In spite of the relentless slander campaign against my writing, it has not achieved a thing except to expose a rigorous intellectual intolerance in our midst. If my opposition is concerned with my thoughts, it will have to learn to debate. Before we can proceed, I guess, my detractors may have to actually read my book and decide exactly what they are against.
Most solidarity activists in this country would agree that the PSC (Palestine Solidarity Campaign) is potentially an invaluable institution. Yet, the National Office, under its current leadership, has made some serious mistakes.
The PSC’s task is not easy. We all operate in a Zionised environment and we’re subject to constant pressure and abuse. Moreover, it’s not always clear what we should do for Palestine. It is obvious that Palestinian resistance is more than just single political perception or a vision of conflict resolution. Palestine is basically a dynamic discourse of negation with Palestinians themselves divided on different issues to do with their struggle and their fate. Consequently, Palestinian solidarity is also far from being a rigid or monolithic discourse. Furthermore, the enemy also is far from being any obviously singular identity or monolithic political discourse. The Jewish national project is a varied discourse, driven by many conflicting thoughts such as Zionism, Israeli patriotism, Israeli escapism, Jewishness, Jewish messianic militancy, pseudo-peaceful propaganda, pre-traumatic stress and so on. So it makes sense that Palestinian solidarity must encompass many voices reflecting the immense complexity of the conflict and its possible resolution.
Initially, the PSC was an attempt provide an umbrella for diverse intellectual and political thoughts, ideas and tactics. However, because of internal political struggles and a relentless internal Jewish campaign, its national office has become a policing operation, engaged mainly in restricting the discourse and stifling freedom of speech, thought and expression. The organisation that was founded to fight for the rights of the expelled Palestinians, has itself, started to expel and abuse its most notable and dedicated activists and thinkers.
I believe that the PSC should never attempt to dominate the discourse. Anyway, it lacks both the political power and the intellectual capacity to do so. It should instead facilitate a wide debate that would transform this solidarity movement into a mass movement.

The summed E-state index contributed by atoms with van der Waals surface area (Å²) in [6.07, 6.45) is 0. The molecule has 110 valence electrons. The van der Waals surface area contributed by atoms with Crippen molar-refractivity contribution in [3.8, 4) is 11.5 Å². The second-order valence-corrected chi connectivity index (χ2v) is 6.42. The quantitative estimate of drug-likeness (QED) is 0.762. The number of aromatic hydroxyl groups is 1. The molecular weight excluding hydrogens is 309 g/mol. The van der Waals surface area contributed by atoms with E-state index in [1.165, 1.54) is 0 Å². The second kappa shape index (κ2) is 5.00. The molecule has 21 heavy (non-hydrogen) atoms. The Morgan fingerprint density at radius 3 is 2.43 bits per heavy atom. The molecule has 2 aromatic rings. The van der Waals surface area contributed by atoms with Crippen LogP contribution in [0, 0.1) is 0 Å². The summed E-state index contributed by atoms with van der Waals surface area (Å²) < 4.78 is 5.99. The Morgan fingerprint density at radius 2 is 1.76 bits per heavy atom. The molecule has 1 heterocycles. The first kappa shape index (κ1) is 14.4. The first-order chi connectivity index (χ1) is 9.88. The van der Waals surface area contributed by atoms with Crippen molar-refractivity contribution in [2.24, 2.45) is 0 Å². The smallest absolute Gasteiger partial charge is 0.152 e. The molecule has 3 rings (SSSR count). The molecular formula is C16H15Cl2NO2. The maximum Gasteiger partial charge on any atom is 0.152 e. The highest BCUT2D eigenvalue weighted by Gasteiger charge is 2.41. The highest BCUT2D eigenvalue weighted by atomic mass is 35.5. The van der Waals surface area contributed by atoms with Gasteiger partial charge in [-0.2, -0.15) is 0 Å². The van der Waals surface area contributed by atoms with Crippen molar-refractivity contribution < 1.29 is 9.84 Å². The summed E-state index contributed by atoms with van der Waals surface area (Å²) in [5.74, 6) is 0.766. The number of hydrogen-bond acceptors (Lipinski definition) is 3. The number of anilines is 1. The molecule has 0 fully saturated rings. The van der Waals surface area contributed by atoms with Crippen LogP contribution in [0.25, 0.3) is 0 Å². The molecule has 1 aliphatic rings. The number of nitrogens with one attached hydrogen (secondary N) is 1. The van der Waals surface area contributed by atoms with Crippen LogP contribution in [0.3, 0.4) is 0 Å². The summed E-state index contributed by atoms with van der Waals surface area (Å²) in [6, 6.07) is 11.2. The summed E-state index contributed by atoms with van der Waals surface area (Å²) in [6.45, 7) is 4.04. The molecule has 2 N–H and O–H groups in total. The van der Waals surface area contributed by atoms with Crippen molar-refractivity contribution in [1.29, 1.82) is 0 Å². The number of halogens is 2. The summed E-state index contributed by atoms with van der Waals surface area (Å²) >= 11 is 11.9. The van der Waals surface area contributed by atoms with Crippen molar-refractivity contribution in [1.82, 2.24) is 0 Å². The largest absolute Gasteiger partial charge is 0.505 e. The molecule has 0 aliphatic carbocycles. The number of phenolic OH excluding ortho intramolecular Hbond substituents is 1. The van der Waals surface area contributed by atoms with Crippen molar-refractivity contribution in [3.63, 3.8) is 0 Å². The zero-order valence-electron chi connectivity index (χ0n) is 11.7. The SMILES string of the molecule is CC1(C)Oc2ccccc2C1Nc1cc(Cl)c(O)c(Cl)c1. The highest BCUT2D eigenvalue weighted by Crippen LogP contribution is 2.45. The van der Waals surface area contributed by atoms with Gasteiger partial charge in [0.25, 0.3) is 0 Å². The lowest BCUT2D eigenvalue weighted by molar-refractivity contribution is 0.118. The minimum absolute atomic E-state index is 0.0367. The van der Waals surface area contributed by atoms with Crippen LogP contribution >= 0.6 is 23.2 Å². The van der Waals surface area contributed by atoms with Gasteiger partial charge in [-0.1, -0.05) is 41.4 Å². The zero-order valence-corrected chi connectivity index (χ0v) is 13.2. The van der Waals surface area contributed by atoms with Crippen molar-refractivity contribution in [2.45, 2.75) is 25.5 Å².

Instead of suggesting what is ‘right’ and who is ‘kosher’, the PSC should come up with a single, short, incisive but inclusive statement.
“WE ARE ALL PALESTINIANS”
Dominated by a Zionist power structure and ideology, with 80% of our leading party’s MPs being Conservative Friends of Israel (CFOI), our media editorials being controlled by BICOM, and our country having been involved in criminal wars to serve Israeli interests – we are indeed, all Palestinians. So, like Palestinians, we also need to be liberated.
Our solidarity with Palestine should start, right here at home. We could begin by exposing our local MP who is more than likely to be a CFOI, LFI or Lib Dem Friends of Israel member. It’s about time the British public grasped that we have far too many ‘Friends of Israel’ in our government but nowhere nearly enough friends of Britain.
We live in unique times. Yesterday’s ideologies and political institutions are crumbling. We are living in a post-ideological and post-political age. Thanks to the internet and the social networks, each one of us is an independent broadcasting outlet. Each one of us is capable of disseminating information at the speed of light – wider and faster than any institutional media corporation. People are now free to choose who they follow and what they believe. In sum, this technology offers us a unique opportunity to democratise the realm of thoughts, ideas and action. It’s a window of opportunity and we’d better make the most of it.
To some extent the PSC – just like the JC, the Guardian, the Trade Unions the parties – belongs to the old world, the world of stagnation and political power games. Perhaps this explains why the PSC leadership is so desperate for the approval of the JC, the Guardian and Parliament.
Instead, the PSC should communicate with the masses and proclaim far and wide that same, vital, humanist message:
WE ARE ALL PALESTINIANS
But, as ever, there’s some good news. The old Red Commissar is dead and so are the ‘liberal’ newspapers, radio and TV. Politics, as we knew it has become a meaningless activity. McCarthyism, witch-hunting and other Talmudic forms of excommunication and general abuse, they also belong to the past. Change is in the air and the PSC National Office had better get used to it – and fast. If it doesn’t, it will, quite simply and unfortunately, disappear.